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Japan's government can't afford to keep giving old people presents

Japan's government can't afford to keep giving old people presents


A program giving silver sake dishes to centenarians is being discontinued

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Japan's government has announced that it's cutting back on gifts for 100-year-old citizens, as the country's growing elderly population has made the practice too expensive to continue. Traditionally, the Japanese prime minister presents centenarians with a silver sake dish or sakazuki worth ¥8,000 ($64) as part of the country's Respect for the Aged Day celebrations. When the program began in 1963, 153 individuals were given cups, but last year that number had risen to 29,357. According to a report from The Japan Times, costs for the initiative hit ¥260 million ($2 million) in 2014, and the country has subsequently decided to find a cheaper alternative — such as using a less-expensive material for the dishes, or simply sending a letter of congratulations instead.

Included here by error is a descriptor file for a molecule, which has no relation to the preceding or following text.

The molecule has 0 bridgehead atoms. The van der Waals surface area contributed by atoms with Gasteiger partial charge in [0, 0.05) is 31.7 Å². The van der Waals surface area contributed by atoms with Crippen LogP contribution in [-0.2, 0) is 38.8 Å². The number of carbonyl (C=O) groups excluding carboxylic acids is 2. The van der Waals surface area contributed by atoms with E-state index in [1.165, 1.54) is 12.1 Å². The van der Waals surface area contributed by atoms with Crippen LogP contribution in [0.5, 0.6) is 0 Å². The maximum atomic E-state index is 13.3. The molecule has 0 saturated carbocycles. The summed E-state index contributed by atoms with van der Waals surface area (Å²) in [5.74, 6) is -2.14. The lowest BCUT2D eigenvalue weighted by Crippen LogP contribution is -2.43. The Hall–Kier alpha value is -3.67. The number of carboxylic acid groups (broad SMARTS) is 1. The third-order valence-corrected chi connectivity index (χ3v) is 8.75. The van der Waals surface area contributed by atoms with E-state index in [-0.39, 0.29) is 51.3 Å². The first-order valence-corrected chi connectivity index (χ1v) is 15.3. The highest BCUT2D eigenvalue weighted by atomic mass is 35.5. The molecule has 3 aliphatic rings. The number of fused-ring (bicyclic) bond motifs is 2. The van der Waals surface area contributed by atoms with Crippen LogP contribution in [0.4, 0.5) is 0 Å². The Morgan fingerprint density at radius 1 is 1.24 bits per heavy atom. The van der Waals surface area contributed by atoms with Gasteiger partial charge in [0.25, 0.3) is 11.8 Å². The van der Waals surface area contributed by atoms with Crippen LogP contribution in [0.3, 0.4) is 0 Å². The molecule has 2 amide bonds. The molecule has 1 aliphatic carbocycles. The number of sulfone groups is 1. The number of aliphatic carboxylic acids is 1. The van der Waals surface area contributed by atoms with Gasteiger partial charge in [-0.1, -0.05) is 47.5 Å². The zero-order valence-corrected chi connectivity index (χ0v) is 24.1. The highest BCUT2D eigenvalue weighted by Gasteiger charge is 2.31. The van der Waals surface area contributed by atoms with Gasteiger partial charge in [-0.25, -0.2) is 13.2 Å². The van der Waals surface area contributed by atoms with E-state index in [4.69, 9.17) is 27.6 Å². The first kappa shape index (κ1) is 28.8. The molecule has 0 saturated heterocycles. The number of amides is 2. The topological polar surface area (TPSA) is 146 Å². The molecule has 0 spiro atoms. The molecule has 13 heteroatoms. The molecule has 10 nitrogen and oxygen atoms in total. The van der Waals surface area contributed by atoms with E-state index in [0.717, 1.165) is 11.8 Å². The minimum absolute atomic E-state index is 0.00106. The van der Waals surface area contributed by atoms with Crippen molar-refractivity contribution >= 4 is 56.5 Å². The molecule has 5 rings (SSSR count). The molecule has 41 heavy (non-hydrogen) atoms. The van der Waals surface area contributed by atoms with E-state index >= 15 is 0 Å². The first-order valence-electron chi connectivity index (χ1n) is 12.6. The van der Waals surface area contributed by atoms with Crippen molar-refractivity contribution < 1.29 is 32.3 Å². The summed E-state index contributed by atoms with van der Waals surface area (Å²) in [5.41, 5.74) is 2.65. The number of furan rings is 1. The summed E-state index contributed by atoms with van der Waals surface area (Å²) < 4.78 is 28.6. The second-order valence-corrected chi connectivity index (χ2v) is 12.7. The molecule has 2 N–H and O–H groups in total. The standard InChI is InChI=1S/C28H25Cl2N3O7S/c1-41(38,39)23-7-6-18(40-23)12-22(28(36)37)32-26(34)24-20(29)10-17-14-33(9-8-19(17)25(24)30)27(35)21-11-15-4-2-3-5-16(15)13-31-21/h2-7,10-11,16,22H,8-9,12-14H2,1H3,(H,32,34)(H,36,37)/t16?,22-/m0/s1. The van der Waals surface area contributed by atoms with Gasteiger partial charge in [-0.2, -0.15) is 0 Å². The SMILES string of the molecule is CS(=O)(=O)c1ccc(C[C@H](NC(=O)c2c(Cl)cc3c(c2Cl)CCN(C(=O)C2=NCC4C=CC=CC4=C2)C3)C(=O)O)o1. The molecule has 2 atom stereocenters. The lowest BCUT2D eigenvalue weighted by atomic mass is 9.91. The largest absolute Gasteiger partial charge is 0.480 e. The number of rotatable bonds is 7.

Japan's population is aging faster than any other on the planet

Japan's population is famously long-lived, with the country's life expectancy the best in the world. Japanese men live, on average, to the age of 80, while Japanese women reach the age of 87. (In the US, life expectancy for men and women is 76 and 81 respectively.) But Japan also has a population aging faster than any other on the planet and a falling birth rate, with the number of babies born in the country hitting a record low in 2014: just over a million new births, around half of country's birth rate in the 1970s. The country is trying all sorts of methods of dealing with this slow-burning crisis (including giant robot bears to look after the elderly), but unless there are drastic changes, expensive sake dishes are going to be the least of the government's problems.